The radar was spotted in the first place because the operators took the shortest path from the chateau they were billeted in to the radar emplacement - wearing a track through the grass. That track drew the photographic interpreter's attention to the radar in the first place.

Some things don't change.

Wordsmith
 
#28
Reminds me of a story about Sir John Moore – from Wikipedia:

“He had a reputation as an exceptionally humane leader and trainer of men; it is said that when new buildings were being constructed at the camp and the architect asked him where the paths should go, he told him to wait some months and see where the men walked, then put the paths there.”
 
#29
Slight thread drift but a related topic, there are a number 'lessons' for the west as to Russian capabilities that have come out in recent conflicts:

A New Eastern Front: What the U.S. Army Must Learn From the War in Ukraine

One of them being that NATO troops need to take camouflaging their vehicles better, and quicker.
Interesting
Really interesting summary of the head of Russian army EW's contributions to Military Thought:

Russia’s Evolving Electronic Warfare Capability: Unlocking Asymmetric Potential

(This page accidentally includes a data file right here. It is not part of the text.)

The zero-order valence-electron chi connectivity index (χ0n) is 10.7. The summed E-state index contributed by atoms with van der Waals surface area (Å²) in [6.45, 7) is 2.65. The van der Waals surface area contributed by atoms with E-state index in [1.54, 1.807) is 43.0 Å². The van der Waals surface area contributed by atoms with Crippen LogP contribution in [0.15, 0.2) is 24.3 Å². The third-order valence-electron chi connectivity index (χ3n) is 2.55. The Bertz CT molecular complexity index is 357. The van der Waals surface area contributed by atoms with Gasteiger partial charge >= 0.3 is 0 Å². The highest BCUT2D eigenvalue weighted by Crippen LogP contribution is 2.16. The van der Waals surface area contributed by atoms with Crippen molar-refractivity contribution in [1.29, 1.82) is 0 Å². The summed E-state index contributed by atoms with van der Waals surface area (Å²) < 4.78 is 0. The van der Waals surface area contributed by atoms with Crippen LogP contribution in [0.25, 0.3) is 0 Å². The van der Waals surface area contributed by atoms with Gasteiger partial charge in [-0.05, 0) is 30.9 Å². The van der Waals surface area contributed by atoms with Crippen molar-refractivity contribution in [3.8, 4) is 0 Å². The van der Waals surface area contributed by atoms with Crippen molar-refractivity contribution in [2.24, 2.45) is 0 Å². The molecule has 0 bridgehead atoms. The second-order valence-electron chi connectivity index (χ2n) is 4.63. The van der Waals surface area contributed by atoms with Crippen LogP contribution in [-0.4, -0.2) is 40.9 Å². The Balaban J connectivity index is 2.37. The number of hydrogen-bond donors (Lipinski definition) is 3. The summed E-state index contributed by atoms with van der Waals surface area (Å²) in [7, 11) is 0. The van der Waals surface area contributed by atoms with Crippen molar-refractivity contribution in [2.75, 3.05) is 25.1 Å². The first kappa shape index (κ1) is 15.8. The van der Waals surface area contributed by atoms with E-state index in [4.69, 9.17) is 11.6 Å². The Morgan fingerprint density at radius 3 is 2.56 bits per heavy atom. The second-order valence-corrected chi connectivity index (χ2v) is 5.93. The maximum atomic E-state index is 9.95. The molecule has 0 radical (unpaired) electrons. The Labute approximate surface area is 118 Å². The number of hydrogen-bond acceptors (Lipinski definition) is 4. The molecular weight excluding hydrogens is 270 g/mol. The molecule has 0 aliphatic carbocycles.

three points, really - first, they see it in terms of deep battle, as the operational depth. second, they want to be an independent arm of service, declared as a combat rather than combat-support function. third, they include anti-radiation weapons and they have plenty of those.
EMR disablement
SPE
RSGW
Heterogeneous EW weapon
EFI



What?????
 
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#30
GCHQ does check the kit, at least some of it.
Vendor H, at least, actively boasts that its products are certified by CESG (the defensive bit of GCHQ) and seems to see this as a selling point. I have no idea what this means between us and the cousins, who thought anything Huawei was like AIDS on a stick even before the beef about Iran sanctions.

As far as ZTE goes, you pays your money and takes your choice. Very much the "down to a price, not up to a standard" last chicken in the shop option.
 
#31
Interesting

EMR disablement
SPE
RSGW
Heterogeneous EW weapon